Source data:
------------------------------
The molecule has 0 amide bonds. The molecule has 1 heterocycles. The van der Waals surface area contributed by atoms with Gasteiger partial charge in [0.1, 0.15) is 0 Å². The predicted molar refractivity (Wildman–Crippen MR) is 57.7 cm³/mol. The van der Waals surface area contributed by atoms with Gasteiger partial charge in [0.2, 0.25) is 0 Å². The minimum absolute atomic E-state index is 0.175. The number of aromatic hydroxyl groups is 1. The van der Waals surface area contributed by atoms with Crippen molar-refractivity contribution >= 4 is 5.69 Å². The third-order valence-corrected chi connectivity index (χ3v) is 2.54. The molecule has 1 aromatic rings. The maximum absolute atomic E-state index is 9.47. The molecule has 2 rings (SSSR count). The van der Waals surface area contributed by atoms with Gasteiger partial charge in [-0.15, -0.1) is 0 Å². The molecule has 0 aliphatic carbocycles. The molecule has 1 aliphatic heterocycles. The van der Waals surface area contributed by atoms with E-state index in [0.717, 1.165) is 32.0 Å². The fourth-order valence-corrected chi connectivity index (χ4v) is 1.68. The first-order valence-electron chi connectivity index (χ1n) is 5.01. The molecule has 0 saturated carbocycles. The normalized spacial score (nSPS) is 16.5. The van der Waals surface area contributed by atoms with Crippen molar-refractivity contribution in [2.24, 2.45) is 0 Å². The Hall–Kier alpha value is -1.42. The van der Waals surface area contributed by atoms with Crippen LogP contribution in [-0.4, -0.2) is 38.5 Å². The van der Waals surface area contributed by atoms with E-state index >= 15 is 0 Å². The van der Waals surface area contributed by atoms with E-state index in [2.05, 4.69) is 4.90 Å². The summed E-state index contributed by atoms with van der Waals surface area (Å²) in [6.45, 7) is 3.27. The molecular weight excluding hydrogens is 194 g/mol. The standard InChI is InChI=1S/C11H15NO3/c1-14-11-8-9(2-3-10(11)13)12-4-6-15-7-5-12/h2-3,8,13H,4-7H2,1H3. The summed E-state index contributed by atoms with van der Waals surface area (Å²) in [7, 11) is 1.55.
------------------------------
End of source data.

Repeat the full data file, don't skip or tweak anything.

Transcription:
The molecule has 0 amide bonds. The molecule has 1 heterocycles. The van der Waals surface area contributed by atoms with Gasteiger partial charge in [0.1, 0.15) is 0 Å². The predicted molar refractivity (Wildman–Crippen MR) is 57.7 cm³/mol. The van der Waals surface area contributed by atoms with Gasteiger partial charge in [0.2, 0.25) is 0 Å². The minimum absolute atomic E-state index is 0.175. The number of aromatic hydroxyl groups is 1. The van der Waals surface area contributed by atoms with Crippen molar-refractivity contribution >= 4 is 5.69 Å². The third-order valence-corrected chi connectivity index (χ3v) is 2.54. The molecule has 1 aromatic rings. The maximum absolute atomic E-state index is 9.47. The molecule has 2 rings (SSSR count). The van der Waals surface area contributed by atoms with Gasteiger partial charge in [-0.15, -0.1) is 0 Å². The molecule has 0 aliphatic carbocycles. The molecule has 1 aliphatic heterocycles. The van der Waals surface area contributed by atoms with E-state index in [0.717, 1.165) is 32.0 Å². The fourth-order valence-corrected chi connectivity index (χ4v) is 1.68. The first-order valence-electron chi connectivity index (χ1n) is 5.01. The molecule has 0 saturated carbocycles. The normalized spacial score (nSPS) is 16.5. The van der Waals surface area contributed by atoms with Crippen molar-refractivity contribution in [2.24, 2.45) is 0 Å². The Hall–Kier alpha value is -1.42. The van der Waals surface area contributed by atoms with Crippen LogP contribution in [-0.4, -0.2) is 38.5 Å². The van der Waals surface area contributed by atoms with E-state index >= 15 is 0 Å². The van der Waals surface area contributed by atoms with E-state index in [2.05, 4.69) is 4.90 Å². The summed E-state index contributed by atoms with van der Waals surface area (Å²) in [6.45, 7) is 3.27. The molecular weight excluding hydrogens is 194 g/mol. The standard InChI is InChI=1S/C11H15NO3/c1-14-11-8-9(2-3-10(11)13)12-4-6-15-7-5-12/h2-3,8,13H,4-7H2,1H3. The summed E-state index contributed by atoms with van der Waals surface area (Å²) in [7, 11) is 1.55.